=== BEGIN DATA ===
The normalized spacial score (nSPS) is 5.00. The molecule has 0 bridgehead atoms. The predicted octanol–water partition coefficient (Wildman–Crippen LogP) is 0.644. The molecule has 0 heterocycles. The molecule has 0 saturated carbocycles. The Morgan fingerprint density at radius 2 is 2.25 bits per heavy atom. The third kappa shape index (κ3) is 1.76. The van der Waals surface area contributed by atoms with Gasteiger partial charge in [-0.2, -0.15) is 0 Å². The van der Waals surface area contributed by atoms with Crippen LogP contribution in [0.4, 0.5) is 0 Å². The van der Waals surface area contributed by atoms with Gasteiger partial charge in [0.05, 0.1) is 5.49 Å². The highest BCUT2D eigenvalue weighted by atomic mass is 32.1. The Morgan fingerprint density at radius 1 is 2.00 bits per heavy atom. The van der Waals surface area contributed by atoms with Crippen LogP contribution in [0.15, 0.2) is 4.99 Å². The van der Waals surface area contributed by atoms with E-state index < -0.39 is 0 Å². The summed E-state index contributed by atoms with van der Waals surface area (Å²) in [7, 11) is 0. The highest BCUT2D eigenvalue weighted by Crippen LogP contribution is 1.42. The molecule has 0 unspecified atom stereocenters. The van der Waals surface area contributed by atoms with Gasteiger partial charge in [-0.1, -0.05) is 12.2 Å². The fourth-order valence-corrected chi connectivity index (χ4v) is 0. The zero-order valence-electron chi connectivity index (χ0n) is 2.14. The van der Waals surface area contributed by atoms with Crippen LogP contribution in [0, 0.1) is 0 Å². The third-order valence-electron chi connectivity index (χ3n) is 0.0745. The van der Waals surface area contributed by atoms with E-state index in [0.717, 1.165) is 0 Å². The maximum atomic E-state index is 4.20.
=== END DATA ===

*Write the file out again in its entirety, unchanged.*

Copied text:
The normalized spacial score (nSPS) is 5.00. The molecule has 0 bridgehead atoms. The predicted octanol–water partition coefficient (Wildman–Crippen LogP) is 0.644. The molecule has 0 heterocycles. The molecule has 0 saturated carbocycles. The Morgan fingerprint density at radius 2 is 2.25 bits per heavy atom. The third kappa shape index (κ3) is 1.76. The van der Waals surface area contributed by atoms with Gasteiger partial charge in [-0.2, -0.15) is 0 Å². The van der Waals surface area contributed by atoms with Crippen LogP contribution in [0.4, 0.5) is 0 Å². The van der Waals surface area contributed by atoms with Gasteiger partial charge in [0.05, 0.1) is 5.49 Å². The highest BCUT2D eigenvalue weighted by atomic mass is 32.1. The Morgan fingerprint density at radius 1 is 2.00 bits per heavy atom. The van der Waals surface area contributed by atoms with Crippen LogP contribution in [0.15, 0.2) is 4.99 Å². The van der Waals surface area contributed by atoms with E-state index < -0.39 is 0 Å². The summed E-state index contributed by atoms with van der Waals surface area (Å²) in [7, 11) is 0. The highest BCUT2D eigenvalue weighted by Crippen LogP contribution is 1.42. The molecule has 0 unspecified atom stereocenters. The van der Waals surface area contributed by atoms with Gasteiger partial charge in [-0.1, -0.05) is 12.2 Å². The fourth-order valence-corrected chi connectivity index (χ4v) is 0. The zero-order valence-electron chi connectivity index (χ0n) is 2.14. The van der Waals surface area contributed by atoms with Crippen LogP contribution in [0, 0.1) is 0 Å². The third-order valence-electron chi connectivity index (χ3n) is 0.0745. The van der Waals surface area contributed by atoms with E-state index in [0.717, 1.165) is 0 Å². The maximum atomic E-state index is 4.20.